The sun is bombarding earth with radiations from the biggest solar storm since 2005, which are heading towards our planet at 93 million miles per hour, experts say.

The solar flare took place at around 11pm Eastern Time on Sunday and will hit earth with three different effects at three different times.

The main issue is radiation, which is mostly a concern for satellite disruptions and astronauts in space. It can cause communication problems for polar-travelling aeroplanes, experts asserted.

Radiation from Sunday's flare arrived at Earth an hour later and will most likely continue through until Wednesday, experts said.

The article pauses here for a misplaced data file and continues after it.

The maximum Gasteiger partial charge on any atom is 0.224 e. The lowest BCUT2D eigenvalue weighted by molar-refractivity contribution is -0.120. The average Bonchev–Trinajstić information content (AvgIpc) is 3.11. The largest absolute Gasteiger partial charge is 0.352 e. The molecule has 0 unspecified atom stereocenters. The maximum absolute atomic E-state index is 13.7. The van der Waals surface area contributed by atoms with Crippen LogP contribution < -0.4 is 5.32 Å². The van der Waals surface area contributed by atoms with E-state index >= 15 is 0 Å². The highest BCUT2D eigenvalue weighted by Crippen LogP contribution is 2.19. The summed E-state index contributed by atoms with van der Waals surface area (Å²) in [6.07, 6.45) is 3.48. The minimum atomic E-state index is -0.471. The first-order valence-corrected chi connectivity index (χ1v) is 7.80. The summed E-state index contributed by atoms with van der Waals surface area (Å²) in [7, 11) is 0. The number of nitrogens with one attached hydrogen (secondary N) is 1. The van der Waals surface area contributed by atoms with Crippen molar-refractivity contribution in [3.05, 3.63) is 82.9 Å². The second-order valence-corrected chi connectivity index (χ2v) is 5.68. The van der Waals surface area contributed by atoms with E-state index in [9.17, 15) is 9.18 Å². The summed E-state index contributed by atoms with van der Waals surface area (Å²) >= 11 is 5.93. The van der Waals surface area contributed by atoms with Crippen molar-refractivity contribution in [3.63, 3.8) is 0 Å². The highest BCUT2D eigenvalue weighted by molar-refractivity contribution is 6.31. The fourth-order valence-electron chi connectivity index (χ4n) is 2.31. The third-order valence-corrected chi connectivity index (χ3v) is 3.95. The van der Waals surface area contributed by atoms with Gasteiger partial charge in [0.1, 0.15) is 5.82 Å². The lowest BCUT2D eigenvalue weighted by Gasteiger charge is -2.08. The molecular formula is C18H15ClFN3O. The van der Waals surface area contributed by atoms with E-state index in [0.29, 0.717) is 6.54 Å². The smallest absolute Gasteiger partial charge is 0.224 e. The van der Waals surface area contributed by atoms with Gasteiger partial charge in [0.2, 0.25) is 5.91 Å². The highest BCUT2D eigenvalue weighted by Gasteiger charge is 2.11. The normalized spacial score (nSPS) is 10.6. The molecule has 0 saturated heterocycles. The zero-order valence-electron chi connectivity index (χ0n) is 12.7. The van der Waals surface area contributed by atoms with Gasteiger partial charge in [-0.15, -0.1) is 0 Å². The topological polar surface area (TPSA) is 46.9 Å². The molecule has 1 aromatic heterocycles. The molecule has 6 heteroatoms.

Space weather centre physicist Doug Biesecker insisted that levels are considered strong but other storms have been harsher.

NASA's flight surgeons and solar experts examined the solar flare's expected effects, the Daily Mail reported.

According to Antti Pulkkinen, a physicist at NASA's Goddard Space Flight Center in Maryland and Catholic University, a solar eruption is followed by a one-two-three punch.
First comes electromagnetic radiation, followed by radiation in the form of protons. Then, ultimately the coronal mass ejection - that is the plasma from the sun itself - hits.

Biesecker said that normally it travels at about 1 or 2 million miles per hour, but this storm is particularly speedy and is shooting out at 4 million miles per hour.